[ Friday, September 24, 2004 ]


No private cause of action under HIPAA: The original HIPAA privacy regulations made it pretty clear that HIPAA did not intend to establish a private cause of action for a HIPAA violation; in other words, an individual can't sue a provider or payor for violating his or her privacy rights under HIPAA. An individual can sue under a common law or statutory right to privacy, breach of confidentiality, or similar legal theory, and can allege that HIPAA is the benchmark for determining whether the individual's rights were violated, but can't specifically sue for a HIPAA violation. The only enforcement for a HIPAA violation can come from the US government, particularly the Department of Justice (which we have recently seen will go after non-covered entities as well as covered entities).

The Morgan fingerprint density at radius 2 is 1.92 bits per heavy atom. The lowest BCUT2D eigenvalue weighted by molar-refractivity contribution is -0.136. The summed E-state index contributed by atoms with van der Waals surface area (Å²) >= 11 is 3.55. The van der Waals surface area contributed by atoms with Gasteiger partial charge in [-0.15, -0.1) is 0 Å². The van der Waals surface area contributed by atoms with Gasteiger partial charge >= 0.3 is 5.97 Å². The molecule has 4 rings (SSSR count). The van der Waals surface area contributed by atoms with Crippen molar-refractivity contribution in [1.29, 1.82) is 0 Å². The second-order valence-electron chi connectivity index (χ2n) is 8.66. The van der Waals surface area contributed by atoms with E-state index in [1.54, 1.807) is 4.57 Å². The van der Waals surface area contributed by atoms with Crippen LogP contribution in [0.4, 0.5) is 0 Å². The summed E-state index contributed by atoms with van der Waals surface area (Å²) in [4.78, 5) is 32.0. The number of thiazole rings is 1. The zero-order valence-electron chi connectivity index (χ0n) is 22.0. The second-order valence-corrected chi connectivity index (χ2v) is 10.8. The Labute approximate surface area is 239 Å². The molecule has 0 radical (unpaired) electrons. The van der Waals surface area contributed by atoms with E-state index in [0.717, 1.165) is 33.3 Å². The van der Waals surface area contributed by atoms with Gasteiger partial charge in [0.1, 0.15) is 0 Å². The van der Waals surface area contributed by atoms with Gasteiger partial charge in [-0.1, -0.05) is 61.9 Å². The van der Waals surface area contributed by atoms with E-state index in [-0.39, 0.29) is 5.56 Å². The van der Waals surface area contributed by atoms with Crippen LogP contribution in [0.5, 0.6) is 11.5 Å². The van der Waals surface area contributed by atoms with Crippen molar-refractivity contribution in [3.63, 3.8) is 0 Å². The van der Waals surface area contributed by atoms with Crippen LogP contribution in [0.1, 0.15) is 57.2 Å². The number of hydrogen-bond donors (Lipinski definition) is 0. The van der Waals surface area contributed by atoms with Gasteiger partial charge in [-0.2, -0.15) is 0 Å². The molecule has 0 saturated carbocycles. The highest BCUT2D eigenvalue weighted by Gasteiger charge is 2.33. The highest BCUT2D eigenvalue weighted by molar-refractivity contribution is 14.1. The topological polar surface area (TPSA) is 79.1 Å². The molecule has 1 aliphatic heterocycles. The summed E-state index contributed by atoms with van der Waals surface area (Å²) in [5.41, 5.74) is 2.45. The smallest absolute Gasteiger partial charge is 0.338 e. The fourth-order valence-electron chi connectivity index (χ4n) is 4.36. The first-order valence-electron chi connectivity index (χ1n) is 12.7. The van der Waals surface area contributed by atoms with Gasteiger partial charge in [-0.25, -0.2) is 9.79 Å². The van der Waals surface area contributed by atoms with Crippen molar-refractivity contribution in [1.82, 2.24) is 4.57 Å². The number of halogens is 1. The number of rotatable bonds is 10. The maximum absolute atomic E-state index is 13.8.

There was a recent case in Colorado where a newspaper improperly obtained PHI from a source at a hospital and published it. The hospital sued the newspaper to prevent the publication of the PHI, but lost. The hospital then sued the newspaper for violating HIPAA, but according to this article, the court determined that there is no private right of action under HIPAA, and dismissed that part of the hospital's claim. The court determined that the hospital could pursue non-HIPAA state law claims relating to whether the newspaper trespassed to get the information or otherwise violated the hospital's property rights in its medical records. But no HIPAA claims allowed.

Jeff [9:00 AM]

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